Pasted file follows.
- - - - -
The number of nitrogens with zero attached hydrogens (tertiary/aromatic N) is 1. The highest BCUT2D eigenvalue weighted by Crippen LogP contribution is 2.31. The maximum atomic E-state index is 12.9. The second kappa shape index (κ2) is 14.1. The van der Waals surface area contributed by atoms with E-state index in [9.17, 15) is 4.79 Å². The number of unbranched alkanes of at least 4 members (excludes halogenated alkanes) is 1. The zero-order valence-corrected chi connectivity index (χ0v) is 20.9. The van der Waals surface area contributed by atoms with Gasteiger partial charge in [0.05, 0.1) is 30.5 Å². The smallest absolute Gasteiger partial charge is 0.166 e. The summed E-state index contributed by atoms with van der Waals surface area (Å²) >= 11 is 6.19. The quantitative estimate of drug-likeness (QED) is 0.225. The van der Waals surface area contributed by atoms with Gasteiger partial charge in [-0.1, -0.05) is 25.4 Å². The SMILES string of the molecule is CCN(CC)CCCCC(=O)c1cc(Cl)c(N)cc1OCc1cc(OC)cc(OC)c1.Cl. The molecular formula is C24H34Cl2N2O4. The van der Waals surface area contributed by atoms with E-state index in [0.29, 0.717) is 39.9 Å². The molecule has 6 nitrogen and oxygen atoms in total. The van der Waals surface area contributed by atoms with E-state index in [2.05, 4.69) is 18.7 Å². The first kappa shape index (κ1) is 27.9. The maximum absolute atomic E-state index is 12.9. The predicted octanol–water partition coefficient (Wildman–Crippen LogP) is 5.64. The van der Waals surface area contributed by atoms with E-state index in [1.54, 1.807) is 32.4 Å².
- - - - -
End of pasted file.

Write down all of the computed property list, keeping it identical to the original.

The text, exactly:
The number of nitrogens with zero attached hydrogens (tertiary/aromatic N) is 1. The highest BCUT2D eigenvalue weighted by Crippen LogP contribution is 2.31. The maximum atomic E-state index is 12.9. The second kappa shape index (κ2) is 14.1. The van der Waals surface area contributed by atoms with E-state index in [9.17, 15) is 4.79 Å². The number of unbranched alkanes of at least 4 members (excludes halogenated alkanes) is 1. The zero-order valence-corrected chi connectivity index (χ0v) is 20.9. The van der Waals surface area contributed by atoms with Gasteiger partial charge in [0.05, 0.1) is 30.5 Å². The smallest absolute Gasteiger partial charge is 0.166 e. The summed E-state index contributed by atoms with van der Waals surface area (Å²) >= 11 is 6.19. The quantitative estimate of drug-likeness (QED) is 0.225. The van der Waals surface area contributed by atoms with Gasteiger partial charge in [-0.1, -0.05) is 25.4 Å². The SMILES string of the molecule is CCN(CC)CCCCC(=O)c1cc(Cl)c(N)cc1OCc1cc(OC)cc(OC)c1.Cl. The molecular formula is C24H34Cl2N2O4. The van der Waals surface area contributed by atoms with E-state index in [0.29, 0.717) is 39.9 Å². The molecule has 6 nitrogen and oxygen atoms in total. The van der Waals surface area contributed by atoms with E-state index in [2.05, 4.69) is 18.7 Å². The first kappa shape index (κ1) is 27.9. The maximum absolute atomic E-state index is 12.9. The predicted octanol–water partition coefficient (Wildman–Crippen LogP) is 5.64. The van der Waals surface area contributed by atoms with E-state index in [1.54, 1.807) is 32.4 Å².